3. ^ Manson, Neil (25 May 2005). "Chairmaster". artnet. Retrieved 20 June 2012. 
  4. ^ Cohen, Tobi. "Design of the times". BMI Voyager. British Midland International. Retrieved 19 June 2012. 
  5. ^ Burnett, Kate (11 March 2010). "Ron Arad". idfx. Retrieved 19 June 2012. 
  6. ^ a b c d Ciuraru, Carmela (17 August 2009). "Ron Arad: No Discipline at MoMA". California Literary Review. Retrieved 19 June 2012. 
  7. ^ Treggiden, Katie. "out and about :: ron arad restless". confessionsofadesigngeek. Retrieved 19 June 2012. 
  8. ^ a b c d Baxter, Andrew (19 May 2001). "Any old iron". The Daily telegraph. Retrieved 19 June 2012. 
  9. ^ a b Browne, Alix (19 August 2009). "Radical Chic". T: The New York Times Style Magazine. The New York Times. Retrieved 19 June 2012. 
  10. ^ a b Heathcote, Edwin (27 February 2010). "Ron Arad at Barbican Art Gallery". Financial Times. Retrieved 19 June 2012. 
  11. ^ a b c d "Ron Arad: www.c No Discipline". Exhibition trails. Centre Pompidou. Retrieved 19 June 2012. 
  12. ^ a b "Ron Arad – the art of design". Artprice.com. December 2008. Retrieved 19 June 2012. 
  13. ^ a b "Ron Arad: 25/25 – Celebrating 25 Years of Design". Design at the Design Museum. Design Museum. Retrieved 19 June 2012.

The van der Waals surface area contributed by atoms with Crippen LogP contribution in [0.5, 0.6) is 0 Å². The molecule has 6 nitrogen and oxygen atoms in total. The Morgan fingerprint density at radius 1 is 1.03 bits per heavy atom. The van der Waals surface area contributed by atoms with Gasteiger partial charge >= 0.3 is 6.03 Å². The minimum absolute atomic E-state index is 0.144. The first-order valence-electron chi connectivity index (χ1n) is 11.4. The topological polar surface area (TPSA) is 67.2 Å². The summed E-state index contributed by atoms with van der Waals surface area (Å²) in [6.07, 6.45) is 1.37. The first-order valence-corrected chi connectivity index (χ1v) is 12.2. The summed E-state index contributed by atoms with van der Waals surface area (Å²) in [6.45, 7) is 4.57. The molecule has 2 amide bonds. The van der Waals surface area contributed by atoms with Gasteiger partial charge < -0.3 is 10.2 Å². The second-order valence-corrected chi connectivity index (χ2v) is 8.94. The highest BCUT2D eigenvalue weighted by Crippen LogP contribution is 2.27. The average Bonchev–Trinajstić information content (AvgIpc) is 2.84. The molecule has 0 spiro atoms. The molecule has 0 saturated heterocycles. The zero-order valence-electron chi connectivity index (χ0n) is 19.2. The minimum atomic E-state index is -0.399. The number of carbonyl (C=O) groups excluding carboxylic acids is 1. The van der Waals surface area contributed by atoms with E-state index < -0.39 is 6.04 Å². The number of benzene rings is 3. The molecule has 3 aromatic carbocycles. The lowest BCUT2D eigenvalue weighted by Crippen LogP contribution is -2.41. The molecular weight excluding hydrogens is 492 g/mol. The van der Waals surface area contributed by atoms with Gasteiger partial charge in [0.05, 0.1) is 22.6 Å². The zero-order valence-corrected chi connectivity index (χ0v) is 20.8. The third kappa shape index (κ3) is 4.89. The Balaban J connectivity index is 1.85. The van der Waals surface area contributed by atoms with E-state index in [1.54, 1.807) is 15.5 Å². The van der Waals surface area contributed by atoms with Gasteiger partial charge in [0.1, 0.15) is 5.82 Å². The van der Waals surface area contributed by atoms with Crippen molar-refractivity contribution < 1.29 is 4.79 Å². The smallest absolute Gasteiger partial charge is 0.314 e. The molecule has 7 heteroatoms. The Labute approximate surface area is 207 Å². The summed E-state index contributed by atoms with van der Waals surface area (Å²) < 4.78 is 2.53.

14. ^ "Rover P5 Saloon MkIII". Brightwells. Retrieved 19 June 2012. 
  15. ^ a b Soetriyono, Eddy (18 January 2008). "Ron Arad's Avant-garde Furniture Movement" Check |url= value (help). C-Arts. Retrieved 19 June 2012. 
  16. ^ "SALE 6533 LOT 127". Christie's. 25 May 1994. Retrieved May 23, 2012. 
  17. ^ "SALE 9098 LOT 322". Christie's. 16 May 2001. Retrieved May 23, 2012. 
  18. ^ "Ron Arad for One Off Ltd, a 'Rover' chair, designed 1981". Auction 18807. Bonhams. 13 April 2011. Retrieved 19 June 2012. 
  19. ^ "Ron Arad for One Off Ltd". Auction 20166. Bonhams. 29 March 2012. Retrieved 19 June 2012. 
  20. ^ a b "Göteborgs Auktionsverk, Dags för kvalitetsauktion i Göteborg". hittaauktion.com. 21 November 2011. Retrieved May 23, 2012. 
  21. ^ a b "Göteborgs Auktionsverk – Kvalitetsauktion 28 november 2011. Auktionsnummer 37 – Ron Arad". mynewsdesk.com. 16 November 2011. Retrieved May 23, 2012. 
  22. ^ Banks, Tom (0 Sep 2008). "Street art bonanza at Phillips de Pury auction". Design Week. Retrieved 19 June 2012.  Check date values in: |date= (help)
  23. ^ Villinger, Carina. "Ron Arad – Before and After". designinfo. Retrieved 19 June 2012. 
  24. ^ a b Seno, Alexandra A. (22 January 2010). "The Future of Industrial Design". The Wall Street Journal. Retrieved 19 June 2012. 
  25. ^ a b Biography (PDF), Museum of Modern Art, retrieved 19 June 2012 
  26. ^ Julius, Corinne (19 September 2011). "Postmodernism: the -ism with attitude". Homes & Property. Retrieved 19 June 2012. 
  27. ^ Aldersey-Williams, Hugh (19 June 2000). "Professor of cool". New Statesman. Retrieved 19 June 2012. 
  28. ^ "Ron Arad". Timothy Taylor Gallery. Timothy Taylor Gallery. Retrieved 19 June 2012. 
  29. ^ Piettre, Céline. "Ron Arad | Critique – No Discipline – Paris 4e. Centre Pompidou". parisART. Retrieved 19 June 2012.